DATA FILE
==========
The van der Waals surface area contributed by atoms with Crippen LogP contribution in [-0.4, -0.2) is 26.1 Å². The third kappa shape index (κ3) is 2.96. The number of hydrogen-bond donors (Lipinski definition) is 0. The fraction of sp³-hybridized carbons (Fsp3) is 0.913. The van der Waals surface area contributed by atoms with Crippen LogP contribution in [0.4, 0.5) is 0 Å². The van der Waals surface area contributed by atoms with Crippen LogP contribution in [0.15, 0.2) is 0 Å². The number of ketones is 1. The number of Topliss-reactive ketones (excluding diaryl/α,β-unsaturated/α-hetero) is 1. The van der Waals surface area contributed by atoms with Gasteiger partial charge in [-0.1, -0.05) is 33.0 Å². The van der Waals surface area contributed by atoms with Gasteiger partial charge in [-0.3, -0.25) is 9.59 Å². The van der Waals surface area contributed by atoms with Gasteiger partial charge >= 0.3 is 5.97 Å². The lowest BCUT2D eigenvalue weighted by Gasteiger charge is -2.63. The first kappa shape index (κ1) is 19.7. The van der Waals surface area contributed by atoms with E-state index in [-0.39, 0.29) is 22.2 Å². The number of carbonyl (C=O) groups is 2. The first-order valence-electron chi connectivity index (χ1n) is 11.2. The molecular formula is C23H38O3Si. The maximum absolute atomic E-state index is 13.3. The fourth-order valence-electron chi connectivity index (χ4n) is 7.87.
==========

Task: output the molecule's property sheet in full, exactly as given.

The van der Waals surface area contributed by atoms with Crippen LogP contribution in [-0.4, -0.2) is 26.1 Å². The third kappa shape index (κ3) is 2.96. The number of hydrogen-bond donors (Lipinski definition) is 0. The fraction of sp³-hybridized carbons (Fsp3) is 0.913. The van der Waals surface area contributed by atoms with Crippen LogP contribution in [0.4, 0.5) is 0 Å². The van der Waals surface area contributed by atoms with Crippen LogP contribution in [0.15, 0.2) is 0 Å². The number of ketones is 1. The number of Topliss-reactive ketones (excluding diaryl/α,β-unsaturated/α-hetero) is 1. The van der Waals surface area contributed by atoms with Gasteiger partial charge in [-0.1, -0.05) is 33.0 Å². The van der Waals surface area contributed by atoms with Gasteiger partial charge in [-0.3, -0.25) is 9.59 Å². The van der Waals surface area contributed by atoms with Gasteiger partial charge >= 0.3 is 5.97 Å². The lowest BCUT2D eigenvalue weighted by Gasteiger charge is -2.63. The first kappa shape index (κ1) is 19.7. The van der Waals surface area contributed by atoms with E-state index in [-0.39, 0.29) is 22.2 Å². The number of carbonyl (C=O) groups is 2. The first-order valence-electron chi connectivity index (χ1n) is 11.2. The molecular formula is C23H38O3Si. The maximum absolute atomic E-state index is 13.3. The fourth-order valence-electron chi connectivity index (χ4n) is 7.87.